Five FAQs to consider before installing internet onboard your jet…
Jet connectivity vendors across the globe are bringing new solutions to market touting the fastest speeds, global connectivity and rock-solid reliability – but with all of this ‘noise’ how do you know which is the right solution for you? ViaSat’s James Person offers some thoughts…
There’s a natural expectation that internet access should be anywhere and having an ‘office-in-the-sky’ experience shouldn’t be a hard thing to accomplish; however, bringing connectivity to an airplane flying at 525 knots at 50,000 feet is no small feat.
Following are five questions requiring answers before installing an in-flight internet system on your business jet.
FAQ1: What types of connectivity solutions are available?
When talking about aircraft connectivity – it becomes an alphabet soup of connectivity acronyms. You’ll hear about Ka-band, Ku-band, L-band and ATG (air-to-ground). But what does all this mean? These acronyms refer to the frequency used by in-flight internet systems – whether satellite-based (Ka-, Ku-, and L-band), or mobile wireless (i.e. ATG).
When comparing satellite versus mobile wireless you must know that satellite systems enable you to connect when traveling globally as the internet signal from the aircraft communicates with satellites that sit thousands of miles above the earth’s atmosphere. ATG communicates with cell towers and base stations that are land-locked. Thus if you need a global solution, an ATG solution is not for you.
Of the satellite systems, L-band is an older, constrained frequency band. While global, it was not built for delivering internet bytes, thus it provides a somewhat unreliable internet backbone that will barely allow passengers and crew the ability to send emails. The L-band system is also associated with high costs in which users pay by the megabyte.
Ku-band, meanwhile, was the first to offer high-speed connectivity to the business jet market. It was primarily used by broadcasters to feed TV programming (live sporting events and remote news stories globally), but has since been tapped by many satellite providers to provide connectivity to the business jet market.
For Large Cabin business jets looking for global connectivity, Ku-band is certainly an option, but residing in a lower frequency band the capacity is lower than Ka-band. It can still handle office-in-the-sky applications, but at a lower speed. (Incidentally, Ku refers to a frequency band under K-band, and Ka refers to a frequency above K-band.)
When considering Ka-band systems, it’s important to note that not all Ka-band satellites are the same.
ViaSat alone provides ViaSat-1 and ViaSat-2 offering 140 Gigabits per second (Gbps) and 300 Gbps of total network capacity respectively across more than 80% of the business jet air routes. Starting in 2020, the ViaSat-3 constellation will comprise of three 1,000 Gbps satellites offering worldwide coverage.
Be aware that some Ka-band satellite provider networks consist of 20 to 30 Gbps of total capacity, spreading a thin layer of capacity across the globe. Such capacity spreading has some merit and may meet the basic needs of some business jet customers seeking global coverage, but the service will ultimately be less reliable and some of today’s travelers may find insufficient capacity to serve their internet demands.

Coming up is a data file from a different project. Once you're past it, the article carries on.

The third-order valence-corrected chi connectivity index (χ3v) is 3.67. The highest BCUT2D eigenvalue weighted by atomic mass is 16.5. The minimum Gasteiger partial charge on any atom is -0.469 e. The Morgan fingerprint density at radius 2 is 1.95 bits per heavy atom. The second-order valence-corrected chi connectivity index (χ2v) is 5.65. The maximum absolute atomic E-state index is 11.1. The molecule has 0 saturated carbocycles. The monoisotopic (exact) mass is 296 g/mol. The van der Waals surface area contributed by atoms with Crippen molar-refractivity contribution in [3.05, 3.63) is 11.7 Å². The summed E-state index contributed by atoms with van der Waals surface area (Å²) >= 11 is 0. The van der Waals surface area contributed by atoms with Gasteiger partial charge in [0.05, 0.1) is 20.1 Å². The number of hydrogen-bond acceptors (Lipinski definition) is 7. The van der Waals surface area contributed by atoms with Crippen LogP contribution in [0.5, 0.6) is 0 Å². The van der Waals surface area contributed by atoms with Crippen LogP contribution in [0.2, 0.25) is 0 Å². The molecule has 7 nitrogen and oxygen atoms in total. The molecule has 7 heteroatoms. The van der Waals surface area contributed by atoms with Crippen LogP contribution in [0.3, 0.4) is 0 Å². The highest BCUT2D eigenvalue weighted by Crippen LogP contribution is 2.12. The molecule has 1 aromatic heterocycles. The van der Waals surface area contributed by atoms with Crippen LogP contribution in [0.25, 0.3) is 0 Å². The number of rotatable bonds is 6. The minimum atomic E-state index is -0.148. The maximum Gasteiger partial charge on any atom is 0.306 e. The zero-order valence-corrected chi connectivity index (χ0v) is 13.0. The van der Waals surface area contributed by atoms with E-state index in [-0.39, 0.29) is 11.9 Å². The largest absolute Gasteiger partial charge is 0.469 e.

The key point is that prospective users need more than to simply identify a desired frequency band. They need to ask questions about speeds and capacity of the network used within that band.
In addition, you need to know what you’re buying and when. No buyer wants to buy ‘old technology’ now, thinking it’s the latest and greatest only to discover something bigger, better and bolder hitting the market shortly after their purchase. Ask the network/shipset manufacturer about their next steps pertaining to a particular system or piece of equipment that will be installed on the aircraft.
FAQ2: Can I expect a home-, or office-like, internet experience in my aircraft?
The average internet speed in today’s US household is 18.7Mbps, and the average home internet speed globally is 7.2Mbps (according to Fastmetrics). Contrasting those characteristics with today’s in-flight internet capabilities, business jet passengers and crew can expect internet speeds anywhere from 1.5Mbps to 16Mbps with today’s Ku- or Ka-band internet systems. So the answer is yes – you can expect a home- or office-like internet experience.
Aircraft owners, guests, pilots and crew can all simultaneously use the internet the way they want with high-quality internet services over land and water.
FAQ3: What does internet speed really do for me?
Every user aboard the aircraft has a different need or use for connectivity service when in the air, and the Internet Service Provider (ISP) must be able to anticipate this. In today’s connected world, the ISP must be able to offer a consistent level of service across the airplane. They do this by providing enough capacity and speed to address the bandwidth needs of everyone onboard – all at the same time.